That’s, that’s actually a very nice segue into, like, how do we prioritize these things well done. So what I’m gonna do, I’m gonna go put in volume and difficulty here. And I’m gonna just throw this up as a scatterplot. And let’s go ahead and put our keywords on here. Now initially, what you’re seeing here is on the y axis, the Keyword Difficulty zero, being easy, you know, 100, being difficult. And then the volume again, zero being none. And you know, 45,000 being the top. The challenge with this is that these are two very different scales. And so one of the things that we want to do is we wanted to rearrange this. So again, you this is something you can do in pretty much any software, I’m going to reverse the axis first on the difficulty, because zero, low difficulty is better. To me the high difficulty high difficulty, I don’t really want to compete. Does that make sense? It does, oh, yeah. And also, it’s going to make it logarithmic. So logarithmic change, the scale makes it a log function instead of a linear function. And so it basically allows smaller terms, smaller, lower numbers to be more easily seen, especially when you’ve got a lot of big numbers. So there’s that I’ve done that the y axis. Now, these terms are easier difficulty, these terms are harder difficulty down here, I go, do the logarithmic part on the x axis, here, I’m gonna just make that logarithmic. And again, very low volume here, very high volume this way, now I’ve got a bit more real estate to work with, we can see, just generally, if I were to, let’s put some reference lines on here. So reference line on volume.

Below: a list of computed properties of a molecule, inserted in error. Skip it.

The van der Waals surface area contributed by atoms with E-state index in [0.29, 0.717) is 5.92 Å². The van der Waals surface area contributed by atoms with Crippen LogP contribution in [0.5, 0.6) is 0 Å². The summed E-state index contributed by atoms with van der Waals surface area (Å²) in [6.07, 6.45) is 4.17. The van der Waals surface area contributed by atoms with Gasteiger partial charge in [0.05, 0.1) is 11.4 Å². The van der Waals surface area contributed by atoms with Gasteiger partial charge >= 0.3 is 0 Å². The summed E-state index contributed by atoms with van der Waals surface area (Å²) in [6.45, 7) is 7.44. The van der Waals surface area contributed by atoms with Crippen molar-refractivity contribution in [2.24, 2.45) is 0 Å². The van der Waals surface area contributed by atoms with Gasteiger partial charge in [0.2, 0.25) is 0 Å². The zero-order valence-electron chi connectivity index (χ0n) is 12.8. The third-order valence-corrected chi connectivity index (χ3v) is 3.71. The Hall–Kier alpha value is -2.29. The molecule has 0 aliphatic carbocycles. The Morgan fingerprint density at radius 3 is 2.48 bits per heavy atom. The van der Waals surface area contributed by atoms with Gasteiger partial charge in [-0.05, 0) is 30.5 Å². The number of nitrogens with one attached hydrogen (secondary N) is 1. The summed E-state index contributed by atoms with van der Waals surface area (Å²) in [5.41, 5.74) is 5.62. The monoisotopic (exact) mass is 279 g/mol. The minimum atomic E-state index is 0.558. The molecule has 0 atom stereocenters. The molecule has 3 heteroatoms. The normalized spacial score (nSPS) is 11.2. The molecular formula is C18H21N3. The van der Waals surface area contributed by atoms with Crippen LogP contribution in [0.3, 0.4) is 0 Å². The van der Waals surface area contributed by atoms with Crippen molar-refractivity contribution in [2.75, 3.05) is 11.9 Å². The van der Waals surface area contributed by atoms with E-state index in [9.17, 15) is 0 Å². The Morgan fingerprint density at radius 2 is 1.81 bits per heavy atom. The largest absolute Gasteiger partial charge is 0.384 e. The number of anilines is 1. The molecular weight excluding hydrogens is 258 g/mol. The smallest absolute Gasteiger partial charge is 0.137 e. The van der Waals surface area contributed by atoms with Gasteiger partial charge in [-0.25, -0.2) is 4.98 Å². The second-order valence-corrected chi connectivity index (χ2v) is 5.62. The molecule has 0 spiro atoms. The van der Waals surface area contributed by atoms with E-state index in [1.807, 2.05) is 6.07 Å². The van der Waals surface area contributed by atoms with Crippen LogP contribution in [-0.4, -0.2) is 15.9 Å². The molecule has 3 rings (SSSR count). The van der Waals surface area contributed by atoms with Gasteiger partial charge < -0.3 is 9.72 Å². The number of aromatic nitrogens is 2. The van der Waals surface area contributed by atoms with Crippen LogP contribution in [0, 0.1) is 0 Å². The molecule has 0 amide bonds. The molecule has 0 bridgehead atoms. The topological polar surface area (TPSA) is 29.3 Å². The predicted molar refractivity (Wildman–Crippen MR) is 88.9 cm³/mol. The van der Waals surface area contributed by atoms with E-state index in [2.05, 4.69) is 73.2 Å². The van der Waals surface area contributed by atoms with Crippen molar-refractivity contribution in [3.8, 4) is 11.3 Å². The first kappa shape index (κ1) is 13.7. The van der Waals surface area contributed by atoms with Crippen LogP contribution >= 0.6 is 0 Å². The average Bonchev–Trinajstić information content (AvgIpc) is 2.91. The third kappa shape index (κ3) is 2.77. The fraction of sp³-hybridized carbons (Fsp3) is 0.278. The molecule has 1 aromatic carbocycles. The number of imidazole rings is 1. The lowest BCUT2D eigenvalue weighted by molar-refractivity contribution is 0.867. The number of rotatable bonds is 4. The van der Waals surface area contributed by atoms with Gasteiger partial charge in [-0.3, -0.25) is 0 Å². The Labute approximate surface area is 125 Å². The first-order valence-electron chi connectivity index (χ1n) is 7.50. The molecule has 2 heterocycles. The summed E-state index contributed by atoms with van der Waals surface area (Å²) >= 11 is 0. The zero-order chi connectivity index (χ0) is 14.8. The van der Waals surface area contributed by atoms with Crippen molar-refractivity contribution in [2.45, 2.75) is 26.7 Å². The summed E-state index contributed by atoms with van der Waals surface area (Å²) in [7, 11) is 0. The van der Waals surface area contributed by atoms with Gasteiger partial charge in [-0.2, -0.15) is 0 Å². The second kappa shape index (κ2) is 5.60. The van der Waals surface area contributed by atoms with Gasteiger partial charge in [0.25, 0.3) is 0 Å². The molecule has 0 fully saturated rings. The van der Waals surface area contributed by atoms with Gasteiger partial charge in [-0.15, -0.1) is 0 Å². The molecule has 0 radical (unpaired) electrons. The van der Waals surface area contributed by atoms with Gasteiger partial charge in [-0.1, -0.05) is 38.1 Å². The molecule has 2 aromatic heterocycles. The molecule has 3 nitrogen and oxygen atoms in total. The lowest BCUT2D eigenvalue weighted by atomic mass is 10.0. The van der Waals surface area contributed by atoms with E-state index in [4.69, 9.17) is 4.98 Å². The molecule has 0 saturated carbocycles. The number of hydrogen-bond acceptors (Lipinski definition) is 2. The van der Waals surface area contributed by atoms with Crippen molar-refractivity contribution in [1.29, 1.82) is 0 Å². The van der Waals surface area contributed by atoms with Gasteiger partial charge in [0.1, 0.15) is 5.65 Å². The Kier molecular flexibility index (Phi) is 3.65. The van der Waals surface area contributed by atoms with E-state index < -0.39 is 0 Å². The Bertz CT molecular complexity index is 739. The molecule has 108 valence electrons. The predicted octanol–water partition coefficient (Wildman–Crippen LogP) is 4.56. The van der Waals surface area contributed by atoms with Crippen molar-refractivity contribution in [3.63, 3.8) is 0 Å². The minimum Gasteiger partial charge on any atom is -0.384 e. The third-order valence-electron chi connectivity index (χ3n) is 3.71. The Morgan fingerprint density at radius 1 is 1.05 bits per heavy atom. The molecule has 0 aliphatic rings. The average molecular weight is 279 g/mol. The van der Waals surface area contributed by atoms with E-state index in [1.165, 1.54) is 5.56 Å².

Katie Robbert 17:41
Yeah, cuz you want to have those quadrants because basically, what you’re creating Chris, is that two by two matrix, you know, and so in business, the two by two is pretty traditional in terms of, you know, the, like, the ease and the big money. And so like, you go after the things that are easy, they’re gonna get you the most bang for your buck. And this is that same idea is that you want to go after things that are high volume, low difficulty.

Christopher Penn 18:10